Act Fast & Combat Memory Loss Peace of Mind Post MARCH 2020
DON’T LET A CONCUSSION STEAL YOUR MEMORIES
J ust last week, someone asked me a fun question: “Would you rather live every day with the memories you have up to this point, or would you rather forget everything you knew and live your life from that point on?” It’s an age-old question that gives many people pause. What’s more important — the memories we’ve cultivated so far or those we’re looking forward to experiencing with our loved ones? I think it’s tough to answer because all of our memories are invaluable. taking photos and videos to capture the moments; it involves protecting our memory itself. The third week of March is Brain Awareness Week, and I want to share some of the ways we can strengthen our memory so we don’t forget a second of life’s most meaningful events. Brain Foods Fatty fish are a rich source of omega-3s, a major component of the brain that is crucial to sharpening memory and protecting our brain against deterioration. Studies have shown that omega-3s slow the process of age-related mental decline and fend off Alzheimer’s disease. Some fatty fish to incorporate into your are include salmon, trout, and sardines. Blueberries also have a lot of antioxidants, which alleviate oxidative stress and inflammation. These two conditions contribute to brain aging and neurodegenerative diseases. Turmeric, a yellow spice known as an ingredient in curry powder, has several benefits for the brain. Curcumin, the active ingredient in turmeric, may improve memory in people with Alzheimer’s disease. It accomplishes this by clearing amyloid plaque in the brain, which are a leading cause of the disease. Best Practices As we age, we have to continue to learn and expand our general hobbies from our typical routines. While I don’t read as much as I want, it keeps my brain active and thinking, and I thoroughly enjoy it. Right now, I’m reading “The Growth Mindset” by Carol Dweck. Brain safety is also crucial to maintaining our memories because concussions can cause severe memory loss. CTE in football players is probably It also reminds me how fragile our memories are and how important it is that we do everything we can to protect them. This goes beyond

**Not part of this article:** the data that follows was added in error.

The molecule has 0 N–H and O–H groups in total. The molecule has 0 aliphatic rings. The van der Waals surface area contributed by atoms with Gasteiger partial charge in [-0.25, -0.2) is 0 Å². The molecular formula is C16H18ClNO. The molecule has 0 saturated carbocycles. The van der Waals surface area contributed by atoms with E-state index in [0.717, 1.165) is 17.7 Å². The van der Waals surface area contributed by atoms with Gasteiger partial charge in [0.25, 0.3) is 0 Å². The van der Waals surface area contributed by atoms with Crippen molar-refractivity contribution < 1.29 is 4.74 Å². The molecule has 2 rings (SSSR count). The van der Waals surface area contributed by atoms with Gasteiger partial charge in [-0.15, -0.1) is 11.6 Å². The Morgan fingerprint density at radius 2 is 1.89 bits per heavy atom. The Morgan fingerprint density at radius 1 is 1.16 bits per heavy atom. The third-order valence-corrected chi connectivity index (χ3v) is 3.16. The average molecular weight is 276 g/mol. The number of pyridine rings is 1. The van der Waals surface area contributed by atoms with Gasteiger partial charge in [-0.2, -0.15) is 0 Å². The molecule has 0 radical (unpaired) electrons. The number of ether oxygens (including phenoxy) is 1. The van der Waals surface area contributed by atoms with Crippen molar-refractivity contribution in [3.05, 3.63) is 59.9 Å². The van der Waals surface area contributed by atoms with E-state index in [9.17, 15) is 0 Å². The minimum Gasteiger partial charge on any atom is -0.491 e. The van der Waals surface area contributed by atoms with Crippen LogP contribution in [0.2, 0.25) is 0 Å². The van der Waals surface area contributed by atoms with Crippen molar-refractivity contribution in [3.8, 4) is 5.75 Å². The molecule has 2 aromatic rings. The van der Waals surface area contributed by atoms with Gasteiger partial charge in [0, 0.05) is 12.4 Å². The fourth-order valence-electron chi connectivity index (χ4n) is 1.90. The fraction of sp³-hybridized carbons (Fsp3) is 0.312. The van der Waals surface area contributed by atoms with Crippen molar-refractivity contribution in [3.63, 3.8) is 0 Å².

the most widely known form of brain and memory problems caused by concussions, but you don’t have to be a professional athlete to be at risk for concussions. I’ve ridden horses my entire life, but until about fifteen years ago, I never wore a helmet. When I was 23, I fell off and hit my head on the side of the arena. The pain was significant, and it took me several days to feel normal again. Now, I wear my riding helmet every time I ride. My father recently had a bad experience as well. He was leading one of our horses into the barn when it got scared and ran into him, slamming him into the ground. He had a concussion and was definitely not himself for several days afterward, but we were fortunate it wasn’t worse.
“Fatty fish are a rich source of omega-3s, a major component of the brain that is crucial to sharpening memory and protecting our brain against deterioration.” Soaking up some Arizona sunshine at the N3AP (National Alliance of Attorneys for Alzheimer’s Planning) Conference last month. New studies have shown Vitamin D can help protect your brain.
In the spirit of Brain Awareness Week, when you’re not snacking on brain foods, take a few minutes to play a full-brain teaser like completing a sudoku puzzle or working on a jigsaw puzzle! Like reading a book, these games are a fun way to keep your brain active and healthy.
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